TEHRAN — Narges Abyar plans to make a screen adaptation of Iranian writer Simin Daneshvar’s best-selling novel “Savushun.”
A director of acclaimed films such as “Track 143”, “Breath” and “When the Moon Was Full”, Abyar has already directed a series based on the novel for release on Iranian VOD platforms. She also wrote the screenplay.
The novel was published in 1969 and its English translation “Savushun: A Novel about Modern Iran” by M. Ghanoonparvar was released in Washington, D.C. in 1990. Another English interpretation by R. Zand under the title “A Persian Requiem” has also appeared in New York in 1991.
“Savushun” chronicles the life of a Persian family during the Allied occupation of Iran during World War II.
It is set in Shiraz, a city that evokes images of Persepolis and pre-Islamic monuments, great poets, shrines, Sufis and nomadic tribes in a historical web of interests, privileges and influence from foreign powers; the corruption, incompetence and arrogance of those in positions of authority; the paternalistic owner-farmer relationship; tribalism; and fear of starvation.
The story is seen through the eyes of Zari, a young wife and mother, who faces her idealistic and uncompromising husband while struggling with his desire for traditional family life and his need for individual identity.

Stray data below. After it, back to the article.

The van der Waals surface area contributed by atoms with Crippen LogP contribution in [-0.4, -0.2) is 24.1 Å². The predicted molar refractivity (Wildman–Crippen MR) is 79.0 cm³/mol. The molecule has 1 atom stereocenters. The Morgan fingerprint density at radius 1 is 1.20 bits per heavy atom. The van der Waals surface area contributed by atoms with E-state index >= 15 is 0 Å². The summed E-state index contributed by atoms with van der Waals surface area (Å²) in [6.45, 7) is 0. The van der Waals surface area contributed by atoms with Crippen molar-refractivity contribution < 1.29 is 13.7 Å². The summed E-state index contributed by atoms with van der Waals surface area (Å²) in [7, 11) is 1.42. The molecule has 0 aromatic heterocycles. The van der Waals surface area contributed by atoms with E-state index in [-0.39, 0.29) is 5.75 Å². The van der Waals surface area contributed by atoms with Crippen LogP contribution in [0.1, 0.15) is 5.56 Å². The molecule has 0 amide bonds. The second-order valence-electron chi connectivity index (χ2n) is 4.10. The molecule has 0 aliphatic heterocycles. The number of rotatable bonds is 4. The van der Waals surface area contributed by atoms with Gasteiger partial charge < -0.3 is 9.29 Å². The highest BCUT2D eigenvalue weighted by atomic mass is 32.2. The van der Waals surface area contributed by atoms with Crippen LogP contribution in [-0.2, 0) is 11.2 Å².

The heroic stand taken by the southern family against British colonial intrigues ends in the murder of the husband, with the wife determined to continue the fight.
Daneshvar’s style is both sensitive and imaginative, while following cultural themes and metaphors.
In the basic Iranian paradigms, the characters play the roles inherent in their personalities.
While “Savushun” is a unique work of literature that transcends the boundaries of the historical community in which it was written, it is also the best single work for understanding modern Iran.
Although written before the Islamic revolution, it brilliantly depicts the social and historical forces that gave pre-revolutionary Iran its characteristic hopelessness and emerging hopelessness so misunderstood by outsiders.
Pictured: Director Narges Abyar in an undated photo.